On the other hand,
Christina Rau
Nov 13, 2015 Christina Rau rated it it was ok
Shelves: novels
Real life is complicated. I'm sure that any life involving Munchausen is uber complicated. I'm sure that any life involving medical maladies is complicated. I'm sure that racial stereotypes and trying to break racial tension is complicated. I'm sure that class on the North Shore of Long Island is complicated. I'm sure bi-racial marriages, bad marriages, fatherless families, and fathers in jail are all complicated. After reading More Than It Hurts You, a culmination of all these issues balled up ...more
Jul 21, 2008 Sarah rated it really liked it
This is the first novel by Darin Strauss that I have read and I was quite impressed with the way he captured issues of race and gender in a subtle and sensitive way. The story could have easily turned into something 'obvious' and 'in your face' like the screenplay for 'Crash' or even certain moments in 'Babel' but Strauss used pacing and tone and honesty to create a novel that is both upsetting, scary, but in the end, absolutely right on the mark. And issues of race, gender and religion are only ...more
Amanda Pemberton
I very rarely cannot finish a book. I am a fast reader, and I usually power through if the book is not that great. For this particular book, I could not finish. The story skipped around so much (which, if done well, I don't mind at all), the character development was shallow and choppy...and finally at almost halfway through, I put it down for good. I just couldn't get into it at all. I wanted to like the book, I love a strong female character and a book that makes you think, but this just could ...more
Michelle Moore
Apr 27, 2015 Michelle Moore rated it it was ok
Shelves: read-2010
This is quite a difficult book to review, and when I looked at amazon, I wasn’t at all surprised by the mixed reviews. I think a lot depends on what you expect from this book. Personally, I almost put it down early on, but by the end I was glad that I’d finished it.

So, to the story.. the book opens with Josh getting a call that his baby son is at the hospital. According to his wife Dori, she took Zack to the hospital, where he was checked and discharged, then collapsed in the car park. She insis
Jun 09, 2014 Carol rated it liked it  ·  review of another edition
Listened to this over several weeks, was curious where it would end. But not so involved I sat in the driveway waiting for a chapter to end.

For this story take one physician, a black female, brilliant diagnostician, difficult personality, just not overly likable. Add one family - beautiful loving mom, handsome salesman dad, adorable little boy. Mix together at the ER, add some strange behavior and medical expertise when the child codes and is resuscitated. When it happens again, toss with CPS. T
Amelia Chameleon
Jun 09, 2008 Amelia Chameleon rated it liked it
I found this book on a clearance shelf years ago and picked it up thinking it was a biography of Chang and Eng, which it isn't. It's a novel loosely based on their life - or as much as we can know of their life, since a good deal of it wasn't recorded - including their dealings with royalty, the circuses, and the women they eventually married and had families with. It was interesting and well-researched. Just be sure not to quote any of the stories as fact. :)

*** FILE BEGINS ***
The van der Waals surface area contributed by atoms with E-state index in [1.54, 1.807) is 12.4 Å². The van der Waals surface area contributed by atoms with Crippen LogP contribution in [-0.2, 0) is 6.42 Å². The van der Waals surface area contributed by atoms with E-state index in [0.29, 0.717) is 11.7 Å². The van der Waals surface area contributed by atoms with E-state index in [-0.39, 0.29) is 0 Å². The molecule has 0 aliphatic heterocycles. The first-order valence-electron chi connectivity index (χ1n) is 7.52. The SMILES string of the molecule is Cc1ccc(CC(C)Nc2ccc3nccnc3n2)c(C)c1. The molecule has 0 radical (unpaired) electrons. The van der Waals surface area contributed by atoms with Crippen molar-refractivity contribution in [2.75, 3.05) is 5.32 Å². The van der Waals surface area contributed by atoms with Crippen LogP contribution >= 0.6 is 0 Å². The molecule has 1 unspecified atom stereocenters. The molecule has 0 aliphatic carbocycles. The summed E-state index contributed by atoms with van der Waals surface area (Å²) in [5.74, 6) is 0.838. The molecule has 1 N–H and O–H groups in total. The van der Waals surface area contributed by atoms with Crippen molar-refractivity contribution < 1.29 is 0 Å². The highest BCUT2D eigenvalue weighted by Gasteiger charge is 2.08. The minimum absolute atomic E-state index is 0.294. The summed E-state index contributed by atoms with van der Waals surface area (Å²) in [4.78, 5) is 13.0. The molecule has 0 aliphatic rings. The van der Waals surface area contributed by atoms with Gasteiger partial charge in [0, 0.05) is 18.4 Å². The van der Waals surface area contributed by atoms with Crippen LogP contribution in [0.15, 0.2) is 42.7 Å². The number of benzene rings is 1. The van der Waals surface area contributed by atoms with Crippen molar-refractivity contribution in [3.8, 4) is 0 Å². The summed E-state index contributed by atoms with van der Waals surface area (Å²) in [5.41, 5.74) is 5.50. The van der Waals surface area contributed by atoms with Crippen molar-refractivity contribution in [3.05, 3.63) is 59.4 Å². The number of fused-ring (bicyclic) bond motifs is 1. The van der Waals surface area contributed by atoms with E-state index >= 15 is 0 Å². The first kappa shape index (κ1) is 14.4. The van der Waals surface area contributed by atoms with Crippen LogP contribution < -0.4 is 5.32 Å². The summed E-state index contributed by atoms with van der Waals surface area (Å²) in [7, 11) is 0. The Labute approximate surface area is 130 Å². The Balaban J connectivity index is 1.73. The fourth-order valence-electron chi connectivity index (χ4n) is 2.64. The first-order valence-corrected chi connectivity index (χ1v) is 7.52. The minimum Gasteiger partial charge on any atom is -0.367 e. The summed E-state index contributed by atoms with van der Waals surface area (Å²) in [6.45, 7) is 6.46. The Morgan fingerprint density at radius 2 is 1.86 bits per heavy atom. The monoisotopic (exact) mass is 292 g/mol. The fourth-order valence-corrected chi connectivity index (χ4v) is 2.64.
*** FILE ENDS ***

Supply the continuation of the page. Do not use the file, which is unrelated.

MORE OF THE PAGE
May 01, 2016 Ann rated it really liked it
Besides being a compelling read, this novel made me think about how well we can ever really know another person -- even, or especially a spouse. It also made me ponder right and wrong and how little the truth matters in relation to public opinion.

Strauss's stellar portrayal of people makes this story a standout. He had me at the first line: "Fifteen minutes before happiness left him, Josh Goldin led his summer intern by the elbow to share in the hallelujah of a Friday afternoon."

Josh is an ad sa
Evie Rabeck
Aug 29, 2008 Evie Rabeck rated it liked it
Great idea for a plot: involving family dynamics, racism, the LI Jewish experience, Munchausen by Proxy syndrome, and more. Straus is a good writer because he makes a page turner involving characters who are all, in different ways, unlikeable. I would have scored this higher but I did feel some elements were a little farfetched and precious. However, this book will probably make a good book club read -- lots to discuss.
Aug 18, 2008 Greg rated it really liked it
What a novel this is. One of those semi-sweeping books that's unafraid to confront head-on modern American issues of race, prejudice, marriage, parenting, and how slippery the achievement of happiness can be. Strauss's pitch-perfect portrayal of the blissfully ignorant ad salesman Josh Goldin and the descent of his apparently perfect life into chaos is nothing short of incredible.
May 16, 2010 Stephanie rated it it was ok
Too much long-winded prose by the author, not enough action. I struggled to finish this one- the author just kept going on and on and on and on about stuff that had very little or no bearing on the story whatsoever. It's a compelling topic- a mother accused of Munchausen by Proxy- but the author really frustrated me with his long-winded details about non-important things.